Alcatel may be little known in the US, but it wants to be taken seriously as a manufacturer of quality, relatively low-cost Android smartphones. Last year, the company took the first step to establish this reputation with the Onetouch Idol 3 — a device that cost $249 but offered nearly everything you’d expect from handset double its price. This year, it’s trying to build on this good first impression with two new Idol handsets, the pricier of which signals the company's entry into the high-end market.
The Idol 4 is the direct successor of last year’s model and the lower-specced of the two, with a smaller 5.2-inch 1080p display; an octa-core processor; a 13-megapixel rear-facing camera; and 3GB of RAM. The more up-market Idol 4S has a 5.5-inch 1440 x 2560 display, a faster processor, a 16-megapixel camera, and the same 3GB of RAM. The screens on both devices pop (although the IPS display on the Idol 4 is outdone by the vivid AMOLED on the 4S), and performance seemed solid after our few minutes poking around. However, the Idol 4 only comes with 16GB of internal memory, and the Idol 4S with only 32GB. In both cases this is expandable, but it's still a pretty poor show for these ambitious handsets.
The design of the phones might strike some as a little bland (they were a bit too rounded for my taste), but the build quality is certainly impressive, and the chrome-looking trim that ran around the edge of the Idol 3 has been upgraded to real aluminum. Apart from this, the main design change is the addition of a physical button on the right-hand edge of both devices — the "Boom Key" — which looks almost identical to the power button on Sony’s Xperia Z series. It’s a programmable button and can operate a range of functions, from taking a picture when the phone is locked to boosting the bass when listening to music.
These commands are all selected from presets at the moment, and although Alcatel says it’s working on allowing users to map any function onto the Boom Key, it’s still only a minor selling point for the Idol 4 and 4S. It might be useful to have the extra shortcut occasionally, but for most commands you want quickly there’s already an on-screen option. The button’s placement also makes it feel distractingly crucial, and during my brief hands-on with the 4 and 4S I instinctively reached for it multiple times to try and unlock the screen.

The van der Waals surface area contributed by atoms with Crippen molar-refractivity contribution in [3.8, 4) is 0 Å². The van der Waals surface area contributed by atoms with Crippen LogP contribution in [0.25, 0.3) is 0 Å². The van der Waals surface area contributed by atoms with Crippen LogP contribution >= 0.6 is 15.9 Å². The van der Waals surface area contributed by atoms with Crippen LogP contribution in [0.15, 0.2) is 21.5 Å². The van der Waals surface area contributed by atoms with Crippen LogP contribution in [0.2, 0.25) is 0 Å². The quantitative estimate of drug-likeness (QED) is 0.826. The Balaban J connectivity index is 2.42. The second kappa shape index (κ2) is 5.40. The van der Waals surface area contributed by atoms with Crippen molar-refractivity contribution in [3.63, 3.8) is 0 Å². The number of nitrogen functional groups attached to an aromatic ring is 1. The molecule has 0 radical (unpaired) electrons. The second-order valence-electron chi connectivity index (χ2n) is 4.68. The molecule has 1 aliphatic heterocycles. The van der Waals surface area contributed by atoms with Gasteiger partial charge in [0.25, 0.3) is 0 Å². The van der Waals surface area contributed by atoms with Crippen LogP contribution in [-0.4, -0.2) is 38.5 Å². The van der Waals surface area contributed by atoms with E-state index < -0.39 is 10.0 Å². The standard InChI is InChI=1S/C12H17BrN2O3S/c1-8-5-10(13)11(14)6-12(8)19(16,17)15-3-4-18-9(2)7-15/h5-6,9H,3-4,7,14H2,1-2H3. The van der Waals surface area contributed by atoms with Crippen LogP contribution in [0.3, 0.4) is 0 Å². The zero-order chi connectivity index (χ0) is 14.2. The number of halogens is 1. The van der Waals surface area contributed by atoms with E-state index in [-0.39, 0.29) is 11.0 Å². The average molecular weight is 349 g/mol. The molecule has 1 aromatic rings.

The packaging for the Idol 4S doubles up as a headset for virtual reality content
Much more interesting is Alcatel’s wheeze to make the packaging for the Idol 4S do double duty as a VR headset. (The Idol 4, unfortunately, does not get the same treatment.) Its plastic construction isn’t going to impress anyone, but that’s not really the point. It’s light and sturdy, and although I didn’t have the chance to wear it for any length of time, it felt comfortable enough. This isn’t a VR headset that’s going to transport you seamlessly to a virtual world, but you can certainly use to try out any 360-degree videos you find online, or experiment with the Google Cardboard app. The temptation of having a first taste of VR might be enough for some customers to choose the 4S over other, similar devices, and at the very least it’s nice to be like a child again — finding the packaging just as interesting as its contents.
The bad news, though, is that neither the Idol 4 nor the 4S are going to be bargains. US pricing has yet to be announced for either device, but it’s expected that the Idol 4 will come in at around €280 (that’s about $310), while the 4S will leap up to about €450 (that’s $500). While we praised the Idol 3 for being a bargain at the price, if these estimates are correct, then the phone’s successors are less obviously good value for money. However, they do feel like pretty fantastic devices apart from that — with great screens and mature, polished design. We’ll have to wait to spend a little more time with them both to find out whether Alcatel has done enough to earn its graduation to a higher price range.
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